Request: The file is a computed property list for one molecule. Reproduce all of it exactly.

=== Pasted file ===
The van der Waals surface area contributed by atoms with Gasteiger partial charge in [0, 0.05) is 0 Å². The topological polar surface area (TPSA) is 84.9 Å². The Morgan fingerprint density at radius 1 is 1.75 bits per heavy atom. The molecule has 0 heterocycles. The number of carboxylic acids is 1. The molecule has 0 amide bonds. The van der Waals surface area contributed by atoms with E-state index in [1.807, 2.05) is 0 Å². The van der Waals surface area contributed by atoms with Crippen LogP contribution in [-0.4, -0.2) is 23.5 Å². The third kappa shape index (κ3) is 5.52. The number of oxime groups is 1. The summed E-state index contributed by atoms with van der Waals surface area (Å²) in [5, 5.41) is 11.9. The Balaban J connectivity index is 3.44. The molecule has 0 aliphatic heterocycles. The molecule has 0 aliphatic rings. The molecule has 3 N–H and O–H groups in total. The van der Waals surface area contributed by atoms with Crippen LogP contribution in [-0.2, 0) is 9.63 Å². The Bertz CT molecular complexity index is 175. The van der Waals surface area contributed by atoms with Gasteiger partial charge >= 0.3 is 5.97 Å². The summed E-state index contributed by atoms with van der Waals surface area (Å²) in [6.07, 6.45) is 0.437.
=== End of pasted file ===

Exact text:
The van der Waals surface area contributed by atoms with Gasteiger partial charge in [0, 0.05) is 0 Å². The topological polar surface area (TPSA) is 84.9 Å². The Morgan fingerprint density at radius 1 is 1.75 bits per heavy atom. The molecule has 0 heterocycles. The number of carboxylic acids is 1. The molecule has 0 amide bonds. The van der Waals surface area contributed by atoms with E-state index in [1.807, 2.05) is 0 Å². The van der Waals surface area contributed by atoms with Crippen LogP contribution in [-0.4, -0.2) is 23.5 Å². The third kappa shape index (κ3) is 5.52. The number of oxime groups is 1. The summed E-state index contributed by atoms with van der Waals surface area (Å²) in [5, 5.41) is 11.9. The Balaban J connectivity index is 3.44. The molecule has 0 aliphatic heterocycles. The molecule has 0 aliphatic rings. The molecule has 3 N–H and O–H groups in total. The van der Waals surface area contributed by atoms with Crippen LogP contribution in [-0.2, 0) is 9.63 Å². The Bertz CT molecular complexity index is 175. The van der Waals surface area contributed by atoms with Gasteiger partial charge >= 0.3 is 5.97 Å². The summed E-state index contributed by atoms with van der Waals surface area (Å²) in [6.07, 6.45) is 0.437.